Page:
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The Access to Birth Control (ABC) Act


The Access to Birth Control (ABC) Act ensures women’s timely access to basic, preventative health care and ensures that women will not be denied birth control or emergency contraception by their pharmacist. The ABC Act also requires pharmacies to help a woman obtain medication by her preferred method if the requested product is not in stock and protects women from being intimidated when requesting contraception.

Family planning is central to women’s basic health care. The use of birth control is widespread, with 99 percent of women having used contraceptives at some point in their life. Thanks to the Affordable Care Act, women can receive contraceptive coverage and other preventive services without a copay. While this is great news to the millions of women using some form of birth control, barriers to contraceptive access still persist. According to the National Women’s Law Center, at least 24 states across the country have reported incidents where pharmacists have refused to fill prescriptions for birth control or provide emergency contraception to individuals who do not require a prescription. Furthermore, six states permit refusals without patient protections such as requirements to refer or transfer prescriptions and seven states allow refusals but prohibit pharmacists from obstructing patient access to medication.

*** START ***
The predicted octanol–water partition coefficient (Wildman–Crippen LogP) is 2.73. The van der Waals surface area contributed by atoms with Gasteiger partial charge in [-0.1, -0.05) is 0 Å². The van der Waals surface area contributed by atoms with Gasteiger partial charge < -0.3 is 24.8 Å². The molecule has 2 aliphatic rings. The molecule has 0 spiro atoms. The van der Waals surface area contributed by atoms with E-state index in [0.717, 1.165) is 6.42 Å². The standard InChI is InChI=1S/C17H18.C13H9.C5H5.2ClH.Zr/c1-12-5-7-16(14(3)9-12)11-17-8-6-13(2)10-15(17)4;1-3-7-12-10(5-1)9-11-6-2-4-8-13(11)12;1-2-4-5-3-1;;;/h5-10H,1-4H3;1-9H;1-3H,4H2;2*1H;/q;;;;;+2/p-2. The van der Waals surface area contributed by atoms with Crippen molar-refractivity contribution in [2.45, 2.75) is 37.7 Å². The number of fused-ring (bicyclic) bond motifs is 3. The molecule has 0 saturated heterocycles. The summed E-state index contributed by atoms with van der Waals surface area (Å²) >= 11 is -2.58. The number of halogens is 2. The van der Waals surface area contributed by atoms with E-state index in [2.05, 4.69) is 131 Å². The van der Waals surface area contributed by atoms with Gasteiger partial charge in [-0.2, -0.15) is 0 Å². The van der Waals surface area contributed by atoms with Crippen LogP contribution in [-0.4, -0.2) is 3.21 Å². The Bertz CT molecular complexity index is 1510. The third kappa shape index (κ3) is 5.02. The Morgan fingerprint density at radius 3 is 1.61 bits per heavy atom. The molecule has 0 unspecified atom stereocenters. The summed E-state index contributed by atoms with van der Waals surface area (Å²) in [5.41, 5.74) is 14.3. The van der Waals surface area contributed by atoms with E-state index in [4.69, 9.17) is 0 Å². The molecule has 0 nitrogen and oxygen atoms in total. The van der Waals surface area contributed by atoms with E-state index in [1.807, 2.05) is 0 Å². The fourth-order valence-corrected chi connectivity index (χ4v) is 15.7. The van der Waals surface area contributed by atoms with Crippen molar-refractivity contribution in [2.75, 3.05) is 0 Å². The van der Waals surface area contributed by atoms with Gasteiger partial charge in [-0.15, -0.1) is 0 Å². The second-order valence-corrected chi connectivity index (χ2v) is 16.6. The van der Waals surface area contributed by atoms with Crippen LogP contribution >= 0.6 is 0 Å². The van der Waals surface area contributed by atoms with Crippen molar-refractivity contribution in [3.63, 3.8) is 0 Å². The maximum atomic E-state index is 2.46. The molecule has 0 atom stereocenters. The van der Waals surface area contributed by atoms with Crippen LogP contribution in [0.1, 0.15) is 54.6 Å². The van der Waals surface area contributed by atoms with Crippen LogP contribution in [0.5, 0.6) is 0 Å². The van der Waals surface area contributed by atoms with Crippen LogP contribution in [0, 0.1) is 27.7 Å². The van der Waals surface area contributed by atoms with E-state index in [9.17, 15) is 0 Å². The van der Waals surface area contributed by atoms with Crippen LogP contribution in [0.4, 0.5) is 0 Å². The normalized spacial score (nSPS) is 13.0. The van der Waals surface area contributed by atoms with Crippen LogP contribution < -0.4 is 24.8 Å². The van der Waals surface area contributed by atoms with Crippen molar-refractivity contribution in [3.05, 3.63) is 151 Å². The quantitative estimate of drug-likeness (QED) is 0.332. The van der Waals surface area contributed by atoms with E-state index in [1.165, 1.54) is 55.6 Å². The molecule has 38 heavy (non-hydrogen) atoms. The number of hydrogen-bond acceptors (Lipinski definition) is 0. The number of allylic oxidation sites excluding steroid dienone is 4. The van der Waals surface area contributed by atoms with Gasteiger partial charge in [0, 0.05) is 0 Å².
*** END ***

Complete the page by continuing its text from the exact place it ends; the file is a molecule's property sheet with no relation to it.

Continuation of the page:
Denying contraception to women represents an erosion of a woman’s constitutional right of access to contraception and a threat to women’s access to basic health care. Access is especially important for women living in rural areas who may not have multiple pharmacies near them and low-income women who lack the resources to find an alternative pharmacy in the appropriate time frame. Now that insurance plans are required to cover birth control, Congress must act to make sure that women receive timely access to both prescription and over the counter contraception at the pharmacy counter.

This legislation is supported by Advocates for Youth, American Association of University Women (AAUW), Center for Reproductive Rights, Jewish Women International, National Organization for Women, NARAL Pro-Choice America, National Asian Pacific American Women's Forum, National Family Planning & Reproductive Health Association, National Latina Institute for Reproductive Health, National Women’s Law Center, National Council of Jewish Women (NCJW), Physicians for Reproductive Choice and Health (PRCH), Planned Parenthood Federation of America, Population Connection, Religious Coalition for Reproductive Choice, Reproductive Health Technologies Project, Sexuality Information and Education Council of the U.S. (SIECUS), Unitarian Universalist Association of Congregations (UUA), and Advocates for Youth.

Please contact Arielle Woronoff in Senator Cory A. Booker’s office with questions, and see the press release for the ABC act by clicking here.

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